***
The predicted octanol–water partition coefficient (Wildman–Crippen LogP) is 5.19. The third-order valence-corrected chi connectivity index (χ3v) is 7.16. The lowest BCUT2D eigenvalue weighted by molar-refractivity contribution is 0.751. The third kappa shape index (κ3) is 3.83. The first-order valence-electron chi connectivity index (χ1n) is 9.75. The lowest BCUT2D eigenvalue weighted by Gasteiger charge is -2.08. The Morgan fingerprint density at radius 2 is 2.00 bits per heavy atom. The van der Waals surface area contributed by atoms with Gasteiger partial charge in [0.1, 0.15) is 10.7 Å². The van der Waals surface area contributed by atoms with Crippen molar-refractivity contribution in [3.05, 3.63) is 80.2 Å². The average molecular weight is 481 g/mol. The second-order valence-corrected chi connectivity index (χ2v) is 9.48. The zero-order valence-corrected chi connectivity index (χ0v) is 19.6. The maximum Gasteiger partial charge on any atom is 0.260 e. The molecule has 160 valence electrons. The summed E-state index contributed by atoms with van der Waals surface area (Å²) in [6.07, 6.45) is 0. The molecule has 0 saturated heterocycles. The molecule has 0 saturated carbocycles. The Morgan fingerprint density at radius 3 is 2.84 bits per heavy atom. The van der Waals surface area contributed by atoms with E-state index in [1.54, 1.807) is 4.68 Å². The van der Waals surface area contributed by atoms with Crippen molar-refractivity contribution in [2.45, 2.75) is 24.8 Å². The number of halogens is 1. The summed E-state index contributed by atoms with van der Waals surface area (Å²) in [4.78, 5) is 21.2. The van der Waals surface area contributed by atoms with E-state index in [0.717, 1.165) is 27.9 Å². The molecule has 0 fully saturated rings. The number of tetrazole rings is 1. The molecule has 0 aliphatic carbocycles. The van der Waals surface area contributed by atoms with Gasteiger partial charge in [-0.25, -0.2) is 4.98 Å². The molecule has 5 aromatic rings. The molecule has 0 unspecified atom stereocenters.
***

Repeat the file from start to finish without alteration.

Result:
The predicted octanol–water partition coefficient (Wildman–Crippen LogP) is 5.19. The third-order valence-corrected chi connectivity index (χ3v) is 7.16. The lowest BCUT2D eigenvalue weighted by molar-refractivity contribution is 0.751. The third kappa shape index (κ3) is 3.83. The first-order valence-electron chi connectivity index (χ1n) is 9.75. The lowest BCUT2D eigenvalue weighted by Gasteiger charge is -2.08. The Morgan fingerprint density at radius 2 is 2.00 bits per heavy atom. The van der Waals surface area contributed by atoms with Gasteiger partial charge in [0.1, 0.15) is 10.7 Å². The van der Waals surface area contributed by atoms with Crippen molar-refractivity contribution in [3.05, 3.63) is 80.2 Å². The average molecular weight is 481 g/mol. The second-order valence-corrected chi connectivity index (χ2v) is 9.48. The zero-order valence-corrected chi connectivity index (χ0v) is 19.6. The maximum Gasteiger partial charge on any atom is 0.260 e. The molecule has 160 valence electrons. The summed E-state index contributed by atoms with van der Waals surface area (Å²) in [6.07, 6.45) is 0. The molecule has 0 saturated heterocycles. The molecule has 0 saturated carbocycles. The Morgan fingerprint density at radius 3 is 2.84 bits per heavy atom. The van der Waals surface area contributed by atoms with E-state index in [1.54, 1.807) is 4.68 Å². The van der Waals surface area contributed by atoms with Crippen molar-refractivity contribution in [2.45, 2.75) is 24.8 Å². The number of halogens is 1. The summed E-state index contributed by atoms with van der Waals surface area (Å²) in [4.78, 5) is 21.2. The van der Waals surface area contributed by atoms with E-state index in [0.717, 1.165) is 27.9 Å². The molecule has 0 fully saturated rings. The number of tetrazole rings is 1. The molecule has 0 aliphatic carbocycles. The van der Waals surface area contributed by atoms with Gasteiger partial charge in [-0.25, -0.2) is 4.98 Å². The molecule has 5 aromatic rings. The molecule has 0 unspecified atom stereocenters.